Axelrod slams charges from Bachmann on war policy as 'nonsense'

David Axelrod dismissed Republican charges that the president is putting politics ahead of military considerations, calling the accusations “nonsense.”

President Obama’s top political adviser was responding to Republican presidential candidate Rep. Michele Bachmann (Minn.), who referred to him as “General Axelrod” at the GOP presidential debate on Wednesday night.

“I think that’s nonsense and I think the president has more than proven himself as commander in chief,” Axelrod said on MSNBC's "Morning Joe." 

“We’ve been on a track since the beginning of the administration to withdraw troops in a responsible way — that’s what we’ve done. And so it really has nothing to do with me.”
Bachmann routinely argues the president defers to his political strategists on military matters, and at Wednesday's debate she said this extends to economic issues as well.

“President Obama’s plan for job creation has absolutely nothing to do with the true people who know how to create jobs,” Bachmann said. “He should really be going to job creators if he wants to know how to create jobs. Instead, he continues to go to a General Axelrod in Chicago to look for his orders to figure out how to deal with the economy.”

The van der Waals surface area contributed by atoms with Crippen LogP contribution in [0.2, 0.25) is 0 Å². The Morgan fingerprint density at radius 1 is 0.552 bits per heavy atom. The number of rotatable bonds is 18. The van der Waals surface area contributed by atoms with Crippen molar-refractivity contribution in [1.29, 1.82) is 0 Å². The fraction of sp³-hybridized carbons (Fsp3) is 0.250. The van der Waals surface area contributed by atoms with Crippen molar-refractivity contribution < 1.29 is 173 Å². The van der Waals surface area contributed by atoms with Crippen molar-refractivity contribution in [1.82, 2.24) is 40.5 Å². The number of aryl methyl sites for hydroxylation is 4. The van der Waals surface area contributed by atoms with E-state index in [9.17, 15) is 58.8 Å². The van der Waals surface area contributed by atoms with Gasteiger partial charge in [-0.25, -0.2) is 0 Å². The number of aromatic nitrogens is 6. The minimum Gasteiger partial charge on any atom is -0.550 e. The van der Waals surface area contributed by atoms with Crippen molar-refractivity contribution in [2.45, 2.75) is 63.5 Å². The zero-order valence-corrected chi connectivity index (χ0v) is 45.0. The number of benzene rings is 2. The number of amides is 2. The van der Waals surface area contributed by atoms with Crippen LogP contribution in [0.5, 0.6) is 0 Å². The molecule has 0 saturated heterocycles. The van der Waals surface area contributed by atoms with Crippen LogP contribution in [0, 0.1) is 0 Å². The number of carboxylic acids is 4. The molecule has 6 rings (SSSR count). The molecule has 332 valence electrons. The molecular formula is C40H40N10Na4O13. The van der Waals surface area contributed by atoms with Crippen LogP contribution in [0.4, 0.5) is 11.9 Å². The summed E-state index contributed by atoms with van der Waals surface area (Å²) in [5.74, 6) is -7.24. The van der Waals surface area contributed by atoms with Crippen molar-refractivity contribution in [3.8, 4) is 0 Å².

Bachmann is not the first Republican to make this charge. In October, Sen. Lindsey Graham (R-S.C.) said on "Fox News Sunday," “Iraq and Afghanistan is being run out of Chicago, not Washington, in terms of decisions.”

“That’s simply not true,” Axelrod continued Friday. “We’ve been steadily criticized. Some of those same Republicans criticized the president’s strategy in Libya — that turned out pretty well. Some of them originally said he wasn’t going to be tough enough on al Qaeda, and I think that’s proven not to be the case. I wouldn’t take these criticisms terribly seriously — it’s politics.”

In October, Obama fulfilled a campaign promise that he would withdraw all U.S troops from Iraq by the end of the year, although he had reportedly been looking for a way to keep a small presence in the country.

The agreement to withdraw was originally negotiated under the George W. Bush administration in 2008.